I wanted to stop the world from spinning in that moment. To pause time and forever watch the way Emerson's eyes glistened as she told of the amazing beauty that came from ashes. The maturity in her outlook floored me and once again I was humbled by what a beauty the little love has become. Oh.my.heart.

And so it is the week we celebrate our second-born's achievement - the milestone of moving on and into elementary school. And celebrate we shall. But right now my heart is thinking of my hope fulfilled. The girl who burst into the world and cranked up the color and lights and beauty. So much beauty.

Tuesday, May 13, 2014

"To get the full value of joy you must have someone to divide it with."
Mark Twain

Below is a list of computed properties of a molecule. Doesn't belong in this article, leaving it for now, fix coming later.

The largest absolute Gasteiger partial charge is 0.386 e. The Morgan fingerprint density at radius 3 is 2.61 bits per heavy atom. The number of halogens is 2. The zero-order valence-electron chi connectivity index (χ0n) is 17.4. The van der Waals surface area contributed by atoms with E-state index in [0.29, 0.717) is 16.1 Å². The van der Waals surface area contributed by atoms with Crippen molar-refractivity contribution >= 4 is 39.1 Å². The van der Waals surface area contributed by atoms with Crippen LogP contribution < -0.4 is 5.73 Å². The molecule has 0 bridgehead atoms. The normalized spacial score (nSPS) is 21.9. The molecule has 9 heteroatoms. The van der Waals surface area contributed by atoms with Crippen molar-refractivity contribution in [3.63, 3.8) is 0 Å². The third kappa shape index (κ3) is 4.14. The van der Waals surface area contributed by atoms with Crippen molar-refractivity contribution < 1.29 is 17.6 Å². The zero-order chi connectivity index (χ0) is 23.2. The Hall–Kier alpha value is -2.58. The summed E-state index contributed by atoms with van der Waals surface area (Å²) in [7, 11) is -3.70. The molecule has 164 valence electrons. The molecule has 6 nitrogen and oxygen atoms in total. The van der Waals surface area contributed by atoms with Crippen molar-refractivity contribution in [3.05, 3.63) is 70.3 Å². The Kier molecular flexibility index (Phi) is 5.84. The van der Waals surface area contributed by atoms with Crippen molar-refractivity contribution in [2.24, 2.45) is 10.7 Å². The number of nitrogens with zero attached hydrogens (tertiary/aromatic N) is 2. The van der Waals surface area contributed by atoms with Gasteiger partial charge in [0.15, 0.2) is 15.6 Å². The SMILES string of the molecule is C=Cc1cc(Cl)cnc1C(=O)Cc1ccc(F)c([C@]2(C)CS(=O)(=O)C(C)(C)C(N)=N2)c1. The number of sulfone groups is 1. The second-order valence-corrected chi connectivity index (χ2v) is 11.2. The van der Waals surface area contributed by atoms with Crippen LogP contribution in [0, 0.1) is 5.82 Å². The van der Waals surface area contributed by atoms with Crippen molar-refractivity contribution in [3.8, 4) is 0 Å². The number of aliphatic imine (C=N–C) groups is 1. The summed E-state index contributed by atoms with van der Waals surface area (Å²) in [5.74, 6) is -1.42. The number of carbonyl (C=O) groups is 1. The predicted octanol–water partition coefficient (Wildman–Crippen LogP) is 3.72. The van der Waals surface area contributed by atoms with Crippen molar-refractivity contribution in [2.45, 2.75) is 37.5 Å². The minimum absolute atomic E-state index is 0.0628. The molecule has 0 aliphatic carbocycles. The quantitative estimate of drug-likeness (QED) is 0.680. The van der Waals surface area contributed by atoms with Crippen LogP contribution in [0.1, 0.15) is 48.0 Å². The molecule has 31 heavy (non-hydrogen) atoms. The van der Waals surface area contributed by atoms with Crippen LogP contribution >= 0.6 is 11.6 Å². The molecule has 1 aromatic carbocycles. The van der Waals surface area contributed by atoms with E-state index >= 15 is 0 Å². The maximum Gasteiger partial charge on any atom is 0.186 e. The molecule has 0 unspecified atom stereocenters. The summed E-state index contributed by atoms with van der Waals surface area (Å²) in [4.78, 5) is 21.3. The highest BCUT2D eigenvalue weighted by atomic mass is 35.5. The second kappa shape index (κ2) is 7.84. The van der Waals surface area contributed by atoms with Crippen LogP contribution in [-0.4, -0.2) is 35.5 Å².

I love this picture for so many reasons, not the least of which is that my mom took it. It's a glimpse of what she saw in us girls and wanted to remember. I can imagine how happy she was to have my sister and me in the kitchen with her prepping something for a party. Some of her most happy moments were in planning for and preparing everything for a party she would host. I'm tipped off that a gathering was in the works because the big stainless steel coffee pot is out and at the ready in the background. It only came up and out from the basement when people were coming over. I love that I look nearly identical to Ainsley in this shot. And so I can completely imagine my mom's glee in looking in on a little girl of only five happy to be helping the way that I look at my own precious mommy's helper. Though I'm reasonably sure we weren't offering a lot of true "help" to the process. I love that my sister is right next to me and that we're working together and smiling easily. I love that on the back of the photo in my mom's own hand the words "Christmas 1973" are penned in her consistent cursive. It's a snapshot I'll ever treasure.